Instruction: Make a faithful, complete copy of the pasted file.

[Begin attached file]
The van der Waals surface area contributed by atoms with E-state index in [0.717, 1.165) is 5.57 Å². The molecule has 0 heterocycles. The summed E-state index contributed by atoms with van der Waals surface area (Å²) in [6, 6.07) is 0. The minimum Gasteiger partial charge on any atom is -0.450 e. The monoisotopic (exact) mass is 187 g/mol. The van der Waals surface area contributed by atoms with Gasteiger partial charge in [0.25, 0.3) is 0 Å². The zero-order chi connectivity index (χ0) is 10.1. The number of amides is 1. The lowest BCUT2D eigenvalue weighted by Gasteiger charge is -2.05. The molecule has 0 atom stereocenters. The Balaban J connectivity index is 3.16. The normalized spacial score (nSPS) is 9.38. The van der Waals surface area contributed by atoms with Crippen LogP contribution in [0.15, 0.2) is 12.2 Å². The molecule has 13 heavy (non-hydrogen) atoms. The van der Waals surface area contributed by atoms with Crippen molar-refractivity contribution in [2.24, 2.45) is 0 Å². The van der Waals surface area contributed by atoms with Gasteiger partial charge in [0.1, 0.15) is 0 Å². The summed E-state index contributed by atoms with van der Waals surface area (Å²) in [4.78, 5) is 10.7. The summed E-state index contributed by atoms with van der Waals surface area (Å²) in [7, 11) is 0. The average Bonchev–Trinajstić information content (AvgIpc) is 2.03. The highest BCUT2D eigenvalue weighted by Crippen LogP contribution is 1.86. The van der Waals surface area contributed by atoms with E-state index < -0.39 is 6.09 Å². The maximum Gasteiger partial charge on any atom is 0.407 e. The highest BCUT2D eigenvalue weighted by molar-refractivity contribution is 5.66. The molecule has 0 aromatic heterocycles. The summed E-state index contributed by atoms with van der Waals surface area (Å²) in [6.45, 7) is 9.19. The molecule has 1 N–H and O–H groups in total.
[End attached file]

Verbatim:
The van der Waals surface area contributed by atoms with E-state index in [0.717, 1.165) is 5.57 Å². The molecule has 0 heterocycles. The summed E-state index contributed by atoms with van der Waals surface area (Å²) in [6, 6.07) is 0. The minimum Gasteiger partial charge on any atom is -0.450 e. The monoisotopic (exact) mass is 187 g/mol. The van der Waals surface area contributed by atoms with Gasteiger partial charge in [0.25, 0.3) is 0 Å². The zero-order chi connectivity index (χ0) is 10.1. The number of amides is 1. The lowest BCUT2D eigenvalue weighted by Gasteiger charge is -2.05. The molecule has 0 atom stereocenters. The Balaban J connectivity index is 3.16. The normalized spacial score (nSPS) is 9.38. The van der Waals surface area contributed by atoms with Crippen LogP contribution in [0.15, 0.2) is 12.2 Å². The molecule has 13 heavy (non-hydrogen) atoms. The van der Waals surface area contributed by atoms with Crippen molar-refractivity contribution in [2.24, 2.45) is 0 Å². The van der Waals surface area contributed by atoms with Gasteiger partial charge in [0.1, 0.15) is 0 Å². The summed E-state index contributed by atoms with van der Waals surface area (Å²) in [4.78, 5) is 10.7. The summed E-state index contributed by atoms with van der Waals surface area (Å²) in [7, 11) is 0. The average Bonchev–Trinajstić information content (AvgIpc) is 2.03. The highest BCUT2D eigenvalue weighted by Crippen LogP contribution is 1.86. The van der Waals surface area contributed by atoms with E-state index < -0.39 is 6.09 Å². The maximum Gasteiger partial charge on any atom is 0.407 e. The highest BCUT2D eigenvalue weighted by molar-refractivity contribution is 5.66. The molecule has 0 aromatic heterocycles. The summed E-state index contributed by atoms with van der Waals surface area (Å²) in [6.45, 7) is 9.19. The molecule has 1 N–H and O–H groups in total.